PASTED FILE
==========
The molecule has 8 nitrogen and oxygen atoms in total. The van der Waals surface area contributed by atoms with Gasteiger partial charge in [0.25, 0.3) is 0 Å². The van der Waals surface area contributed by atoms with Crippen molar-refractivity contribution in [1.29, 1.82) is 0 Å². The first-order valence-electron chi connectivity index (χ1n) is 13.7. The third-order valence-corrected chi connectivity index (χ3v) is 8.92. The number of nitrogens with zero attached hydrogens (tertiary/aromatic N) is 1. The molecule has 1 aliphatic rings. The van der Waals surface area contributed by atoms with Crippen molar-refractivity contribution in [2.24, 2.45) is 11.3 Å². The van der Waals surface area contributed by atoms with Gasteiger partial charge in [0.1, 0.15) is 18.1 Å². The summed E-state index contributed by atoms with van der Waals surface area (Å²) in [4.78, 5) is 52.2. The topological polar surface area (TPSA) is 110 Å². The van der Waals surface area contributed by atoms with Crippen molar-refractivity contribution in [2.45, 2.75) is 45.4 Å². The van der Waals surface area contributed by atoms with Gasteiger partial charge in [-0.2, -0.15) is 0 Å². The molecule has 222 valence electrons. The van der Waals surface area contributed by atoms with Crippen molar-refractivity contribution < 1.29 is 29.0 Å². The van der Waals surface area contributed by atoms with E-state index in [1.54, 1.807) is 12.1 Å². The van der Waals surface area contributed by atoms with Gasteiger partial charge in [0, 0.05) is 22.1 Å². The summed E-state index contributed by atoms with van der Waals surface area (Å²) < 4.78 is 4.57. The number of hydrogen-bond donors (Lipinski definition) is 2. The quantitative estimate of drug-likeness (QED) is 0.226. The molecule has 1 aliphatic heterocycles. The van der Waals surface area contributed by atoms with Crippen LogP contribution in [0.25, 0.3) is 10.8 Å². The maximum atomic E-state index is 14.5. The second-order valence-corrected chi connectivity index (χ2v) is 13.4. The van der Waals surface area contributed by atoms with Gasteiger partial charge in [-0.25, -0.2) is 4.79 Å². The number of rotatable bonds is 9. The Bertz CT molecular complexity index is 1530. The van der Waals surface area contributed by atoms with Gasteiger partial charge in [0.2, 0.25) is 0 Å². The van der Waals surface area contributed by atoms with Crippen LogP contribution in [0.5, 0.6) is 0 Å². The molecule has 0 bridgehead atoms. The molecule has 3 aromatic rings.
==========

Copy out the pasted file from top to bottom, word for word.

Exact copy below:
The molecule has 8 nitrogen and oxygen atoms in total. The van der Waals surface area contributed by atoms with Gasteiger partial charge in [0.25, 0.3) is 0 Å². The van der Waals surface area contributed by atoms with Crippen molar-refractivity contribution in [1.29, 1.82) is 0 Å². The first-order valence-electron chi connectivity index (χ1n) is 13.7. The third-order valence-corrected chi connectivity index (χ3v) is 8.92. The number of nitrogens with zero attached hydrogens (tertiary/aromatic N) is 1. The molecule has 1 aliphatic rings. The van der Waals surface area contributed by atoms with Crippen molar-refractivity contribution in [2.24, 2.45) is 11.3 Å². The van der Waals surface area contributed by atoms with Gasteiger partial charge in [0.1, 0.15) is 18.1 Å². The summed E-state index contributed by atoms with van der Waals surface area (Å²) in [4.78, 5) is 52.2. The topological polar surface area (TPSA) is 110 Å². The van der Waals surface area contributed by atoms with Crippen molar-refractivity contribution in [2.45, 2.75) is 45.4 Å². The van der Waals surface area contributed by atoms with Gasteiger partial charge in [-0.2, -0.15) is 0 Å². The molecule has 222 valence electrons. The van der Waals surface area contributed by atoms with Crippen molar-refractivity contribution < 1.29 is 29.0 Å². The van der Waals surface area contributed by atoms with E-state index in [1.54, 1.807) is 12.1 Å². The van der Waals surface area contributed by atoms with Gasteiger partial charge in [0, 0.05) is 22.1 Å². The summed E-state index contributed by atoms with van der Waals surface area (Å²) < 4.78 is 4.57. The number of hydrogen-bond donors (Lipinski definition) is 2. The quantitative estimate of drug-likeness (QED) is 0.226. The molecule has 1 aliphatic heterocycles. The van der Waals surface area contributed by atoms with Crippen LogP contribution in [0.25, 0.3) is 10.8 Å². The maximum atomic E-state index is 14.5. The second-order valence-corrected chi connectivity index (χ2v) is 13.4. The van der Waals surface area contributed by atoms with Gasteiger partial charge in [-0.25, -0.2) is 4.79 Å². The number of rotatable bonds is 9. The Bertz CT molecular complexity index is 1530. The van der Waals surface area contributed by atoms with Gasteiger partial charge in [0.2, 0.25) is 0 Å². The van der Waals surface area contributed by atoms with Crippen LogP contribution in [0.5, 0.6) is 0 Å². The molecule has 0 bridgehead atoms. The molecule has 3 aromatic rings.